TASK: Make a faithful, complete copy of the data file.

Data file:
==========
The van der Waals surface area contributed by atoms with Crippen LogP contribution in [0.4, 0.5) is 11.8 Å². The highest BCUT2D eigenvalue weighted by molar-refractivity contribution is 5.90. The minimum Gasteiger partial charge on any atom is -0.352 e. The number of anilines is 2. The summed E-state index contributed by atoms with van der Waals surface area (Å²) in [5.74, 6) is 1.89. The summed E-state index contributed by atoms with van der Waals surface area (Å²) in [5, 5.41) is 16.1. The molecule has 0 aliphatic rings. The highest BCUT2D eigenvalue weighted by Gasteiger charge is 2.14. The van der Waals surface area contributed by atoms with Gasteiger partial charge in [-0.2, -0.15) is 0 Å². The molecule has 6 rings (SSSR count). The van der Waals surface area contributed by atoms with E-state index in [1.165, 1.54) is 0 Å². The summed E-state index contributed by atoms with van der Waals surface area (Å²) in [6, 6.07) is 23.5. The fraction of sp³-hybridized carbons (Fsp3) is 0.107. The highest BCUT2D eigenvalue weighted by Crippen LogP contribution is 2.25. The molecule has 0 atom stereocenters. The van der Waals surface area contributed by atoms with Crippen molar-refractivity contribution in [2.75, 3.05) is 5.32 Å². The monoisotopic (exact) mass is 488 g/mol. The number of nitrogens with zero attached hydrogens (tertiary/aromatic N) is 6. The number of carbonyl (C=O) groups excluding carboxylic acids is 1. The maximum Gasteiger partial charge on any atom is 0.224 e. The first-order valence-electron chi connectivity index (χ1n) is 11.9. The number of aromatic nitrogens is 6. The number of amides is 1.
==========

The van der Waals surface area contributed by atoms with Crippen LogP contribution in [0.4, 0.5) is 11.8 Å². The highest BCUT2D eigenvalue weighted by molar-refractivity contribution is 5.90. The minimum Gasteiger partial charge on any atom is -0.352 e. The number of anilines is 2. The summed E-state index contributed by atoms with van der Waals surface area (Å²) in [5.74, 6) is 1.89. The summed E-state index contributed by atoms with van der Waals surface area (Å²) in [5, 5.41) is 16.1. The molecule has 0 aliphatic rings. The highest BCUT2D eigenvalue weighted by Gasteiger charge is 2.14. The van der Waals surface area contributed by atoms with Gasteiger partial charge in [-0.2, -0.15) is 0 Å². The molecule has 6 rings (SSSR count). The van der Waals surface area contributed by atoms with E-state index in [1.165, 1.54) is 0 Å². The summed E-state index contributed by atoms with van der Waals surface area (Å²) in [6, 6.07) is 23.5. The fraction of sp³-hybridized carbons (Fsp3) is 0.107. The highest BCUT2D eigenvalue weighted by Crippen LogP contribution is 2.25. The molecule has 0 atom stereocenters. The van der Waals surface area contributed by atoms with Crippen molar-refractivity contribution in [2.75, 3.05) is 5.32 Å². The monoisotopic (exact) mass is 488 g/mol. The number of nitrogens with zero attached hydrogens (tertiary/aromatic N) is 6. The number of carbonyl (C=O) groups excluding carboxylic acids is 1. The maximum Gasteiger partial charge on any atom is 0.224 e. The first-order valence-electron chi connectivity index (χ1n) is 11.9. The number of aromatic nitrogens is 6. The number of amides is 1.